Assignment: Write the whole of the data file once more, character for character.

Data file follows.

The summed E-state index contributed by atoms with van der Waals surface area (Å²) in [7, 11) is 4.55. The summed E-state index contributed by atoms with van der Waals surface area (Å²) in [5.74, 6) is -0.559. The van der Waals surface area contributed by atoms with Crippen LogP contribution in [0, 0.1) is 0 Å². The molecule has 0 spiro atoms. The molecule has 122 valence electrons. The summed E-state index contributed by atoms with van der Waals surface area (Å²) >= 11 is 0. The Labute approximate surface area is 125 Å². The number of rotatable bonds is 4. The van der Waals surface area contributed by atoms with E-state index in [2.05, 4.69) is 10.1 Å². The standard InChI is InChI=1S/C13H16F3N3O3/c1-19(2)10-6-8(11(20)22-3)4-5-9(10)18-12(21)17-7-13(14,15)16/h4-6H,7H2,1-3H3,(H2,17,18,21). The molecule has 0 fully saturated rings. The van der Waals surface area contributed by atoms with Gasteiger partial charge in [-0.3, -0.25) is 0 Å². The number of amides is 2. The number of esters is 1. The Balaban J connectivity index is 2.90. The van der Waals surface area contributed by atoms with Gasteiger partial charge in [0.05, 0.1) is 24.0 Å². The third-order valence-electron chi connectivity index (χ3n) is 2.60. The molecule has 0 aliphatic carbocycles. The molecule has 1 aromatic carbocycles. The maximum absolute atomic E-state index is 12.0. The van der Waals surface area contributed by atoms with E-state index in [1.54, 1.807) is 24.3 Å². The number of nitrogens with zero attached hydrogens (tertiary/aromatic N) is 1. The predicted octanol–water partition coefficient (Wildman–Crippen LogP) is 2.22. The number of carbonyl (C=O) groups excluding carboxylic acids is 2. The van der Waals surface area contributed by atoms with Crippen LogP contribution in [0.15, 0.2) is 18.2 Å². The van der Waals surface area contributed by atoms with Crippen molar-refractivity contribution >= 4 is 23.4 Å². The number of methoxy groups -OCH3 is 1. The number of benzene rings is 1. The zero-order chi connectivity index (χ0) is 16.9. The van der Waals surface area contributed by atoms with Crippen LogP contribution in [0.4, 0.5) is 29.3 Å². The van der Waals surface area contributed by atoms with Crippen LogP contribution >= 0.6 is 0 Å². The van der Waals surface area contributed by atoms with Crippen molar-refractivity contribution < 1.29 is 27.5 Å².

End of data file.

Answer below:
The summed E-state index contributed by atoms with van der Waals surface area (Å²) in [7, 11) is 4.55. The summed E-state index contributed by atoms with van der Waals surface area (Å²) in [5.74, 6) is -0.559. The van der Waals surface area contributed by atoms with Crippen LogP contribution in [0, 0.1) is 0 Å². The molecule has 0 spiro atoms. The molecule has 122 valence electrons. The summed E-state index contributed by atoms with van der Waals surface area (Å²) >= 11 is 0. The Labute approximate surface area is 125 Å². The number of rotatable bonds is 4. The van der Waals surface area contributed by atoms with E-state index in [2.05, 4.69) is 10.1 Å². The standard InChI is InChI=1S/C13H16F3N3O3/c1-19(2)10-6-8(11(20)22-3)4-5-9(10)18-12(21)17-7-13(14,15)16/h4-6H,7H2,1-3H3,(H2,17,18,21). The molecule has 0 fully saturated rings. The van der Waals surface area contributed by atoms with Gasteiger partial charge in [-0.3, -0.25) is 0 Å². The number of amides is 2. The number of esters is 1. The Balaban J connectivity index is 2.90. The van der Waals surface area contributed by atoms with Gasteiger partial charge in [0.05, 0.1) is 24.0 Å². The third-order valence-electron chi connectivity index (χ3n) is 2.60. The molecule has 0 aliphatic carbocycles. The molecule has 1 aromatic carbocycles. The maximum absolute atomic E-state index is 12.0. The van der Waals surface area contributed by atoms with E-state index in [1.54, 1.807) is 24.3 Å². The number of nitrogens with zero attached hydrogens (tertiary/aromatic N) is 1. The predicted octanol–water partition coefficient (Wildman–Crippen LogP) is 2.22. The number of carbonyl (C=O) groups excluding carboxylic acids is 2. The van der Waals surface area contributed by atoms with Crippen LogP contribution in [0.15, 0.2) is 18.2 Å². The van der Waals surface area contributed by atoms with Crippen molar-refractivity contribution >= 4 is 23.4 Å². The number of methoxy groups -OCH3 is 1. The number of benzene rings is 1. The zero-order chi connectivity index (χ0) is 16.9. The van der Waals surface area contributed by atoms with Crippen LogP contribution in [0.4, 0.5) is 29.3 Å². The van der Waals surface area contributed by atoms with Crippen LogP contribution >= 0.6 is 0 Å². The van der Waals surface area contributed by atoms with Crippen molar-refractivity contribution < 1.29 is 27.5 Å².